When the Kia Sonet was launched late September, I was sorely tempted like one of those old sages in the fables, by the sheer appeal of looks and a plethora of features offered in the vehicle. I even paid an advance for the petrol DCT version but when the prices were announced, I realised it was 15.5 lacs OTR for the DCT GT petrol that I had booked. Mercifully the head prevailed over the heart and I cancelled the booking (no offense to Sonet and its owners – it’s a brilliant package – just that it’s not meant for me).
I even flirted, very briefly I must add, with the idea of an EV – a cousin of mine in Hyderabad has the Nexon EV and he gave me good reviews about it – but I realised the time was not yet ripe for me to save the planet. The head again prevailed. I do however feel that the new purchase that I eventually made, would possibly be the last ICE car that I would buy. Hopefully in 5 to 7 years, we will have a better selection of EVs at different price points which would have decent real world range, much faster charging and a wider network of charging stations.
All this was taking place in the last half of the calendar year 2020. I then took a step back to discuss with my auditor and thereafter mulled over the various options that I had. The Nissan Magnite and the Renault Kiger were two other launches in the compact SUV space that would be happening soon. I decided to wait and see what these two companies had to offer. The Magnite was launched; it looked good from my perspective and ticked most of the boxes so the wait was now for the Kiger, to compare. Sometime in March 2021, the Renault Kiger was launched and it looked a good proposition as well. The fight had narrowed down between the Kiger, the Magnite and the Triber. From the looks point of view, I liked all of them equally. The Nissan Magnite had a bit more going on the safety front while the Kiger/Triber had a huge plus point that ultimately tilted the scales – that of an automatic transmission (albeit an AMT) mated to a non-turbo engine bringing the sticker price to my levels.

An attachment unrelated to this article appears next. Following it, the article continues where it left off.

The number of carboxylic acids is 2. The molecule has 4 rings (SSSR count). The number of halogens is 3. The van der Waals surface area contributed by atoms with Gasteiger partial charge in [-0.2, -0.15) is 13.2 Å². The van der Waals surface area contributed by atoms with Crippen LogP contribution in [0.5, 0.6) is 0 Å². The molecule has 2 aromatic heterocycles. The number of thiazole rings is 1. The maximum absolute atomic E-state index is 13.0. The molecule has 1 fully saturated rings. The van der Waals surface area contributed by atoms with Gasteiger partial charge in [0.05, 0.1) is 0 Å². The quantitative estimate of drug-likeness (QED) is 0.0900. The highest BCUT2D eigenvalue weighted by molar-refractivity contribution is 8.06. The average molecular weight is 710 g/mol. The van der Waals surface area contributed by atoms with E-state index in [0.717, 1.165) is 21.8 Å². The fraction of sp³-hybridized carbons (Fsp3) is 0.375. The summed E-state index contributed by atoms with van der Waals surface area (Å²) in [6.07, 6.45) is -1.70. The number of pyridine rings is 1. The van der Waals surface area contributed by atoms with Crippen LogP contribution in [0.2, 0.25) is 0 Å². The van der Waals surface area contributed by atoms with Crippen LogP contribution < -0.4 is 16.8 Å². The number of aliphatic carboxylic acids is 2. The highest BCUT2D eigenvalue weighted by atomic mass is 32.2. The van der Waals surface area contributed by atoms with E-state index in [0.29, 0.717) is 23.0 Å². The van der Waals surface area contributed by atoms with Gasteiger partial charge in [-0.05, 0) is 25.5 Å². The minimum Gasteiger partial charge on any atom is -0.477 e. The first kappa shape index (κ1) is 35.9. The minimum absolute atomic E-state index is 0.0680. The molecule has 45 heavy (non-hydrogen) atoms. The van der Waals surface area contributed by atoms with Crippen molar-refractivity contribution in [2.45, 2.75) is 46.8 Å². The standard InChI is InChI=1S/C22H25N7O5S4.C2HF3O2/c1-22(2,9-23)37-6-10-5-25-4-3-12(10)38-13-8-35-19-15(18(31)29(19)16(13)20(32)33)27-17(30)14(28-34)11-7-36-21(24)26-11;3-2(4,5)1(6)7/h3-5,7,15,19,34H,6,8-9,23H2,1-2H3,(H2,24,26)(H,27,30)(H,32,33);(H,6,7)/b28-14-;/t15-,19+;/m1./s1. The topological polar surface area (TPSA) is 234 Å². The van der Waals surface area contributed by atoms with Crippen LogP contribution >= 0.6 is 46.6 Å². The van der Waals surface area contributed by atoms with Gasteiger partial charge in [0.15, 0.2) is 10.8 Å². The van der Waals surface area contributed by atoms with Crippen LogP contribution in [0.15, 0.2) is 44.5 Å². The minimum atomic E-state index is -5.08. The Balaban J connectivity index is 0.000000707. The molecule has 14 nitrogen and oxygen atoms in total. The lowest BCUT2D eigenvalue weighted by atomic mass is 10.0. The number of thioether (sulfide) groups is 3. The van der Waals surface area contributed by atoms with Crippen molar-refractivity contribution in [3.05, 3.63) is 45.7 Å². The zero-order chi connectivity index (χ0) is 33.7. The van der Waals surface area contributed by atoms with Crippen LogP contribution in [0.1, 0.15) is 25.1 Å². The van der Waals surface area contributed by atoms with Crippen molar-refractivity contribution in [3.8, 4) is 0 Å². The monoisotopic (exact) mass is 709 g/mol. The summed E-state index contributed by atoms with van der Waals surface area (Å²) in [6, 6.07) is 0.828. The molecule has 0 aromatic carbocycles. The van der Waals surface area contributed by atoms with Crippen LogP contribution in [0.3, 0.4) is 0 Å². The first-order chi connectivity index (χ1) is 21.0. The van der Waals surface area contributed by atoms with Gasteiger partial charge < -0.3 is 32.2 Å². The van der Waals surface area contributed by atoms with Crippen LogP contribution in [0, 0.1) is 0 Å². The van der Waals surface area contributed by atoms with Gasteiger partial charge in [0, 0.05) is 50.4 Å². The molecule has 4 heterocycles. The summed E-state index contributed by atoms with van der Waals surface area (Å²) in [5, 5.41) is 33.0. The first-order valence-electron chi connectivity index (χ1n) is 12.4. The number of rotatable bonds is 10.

At this juncture I must mention and thank Bhpian Aditya Deane’s prompt and invaluable responses to all my queries regarding the performance of the naturally aspirated engine. He drives around his Triber on the hills of Uttarkhand and with full load also at times. He has no complaints about its performance and this gave me confidence. Like most folk I was unsure about the engine’s capability on ghat roads.
The Magnite only had the CVT/Turbo option which took the price to the 12 lac bracket.
So now it was a head to head. The finals were hard fought with the Triber offering a wonderful, spacious/flexible package at an attractive price. However the Kiger came back hard with useful features like climate control, drive modes, auto folding ORVMs and LED headlamps. The price difference between the top RXZ versions of both was less than a lac – around 70 K. I took a back to back test drive of the Triber and the Kiger to take a final call, at the end of which the deal was sealed for the Renault Kiger RXZ AMT at under 10 lacs OTR. The drive modes tipped the scale because I felt the sport mode in the Kiger would be useful during (post pandemic) highway trips.
In the meantime, I checked out the used Ecosport prices and eventually got the showroom guys to help out in an exchange at a fair value IMO – all the procedures were taken care of by them. I may have lost out a bit in the resale value (when compared to a direct deal) but taking into consideration the post-sale hassles, decided it wasn’t too bad. Time was (when I had much less grey in my hair – which anyway is sparse) when I would have enjoyed the thrill of selling direct – the negotiating that goes with it – but that has ‘gotten’ harder with age. Now the motto is ‘anything for an easy life’. I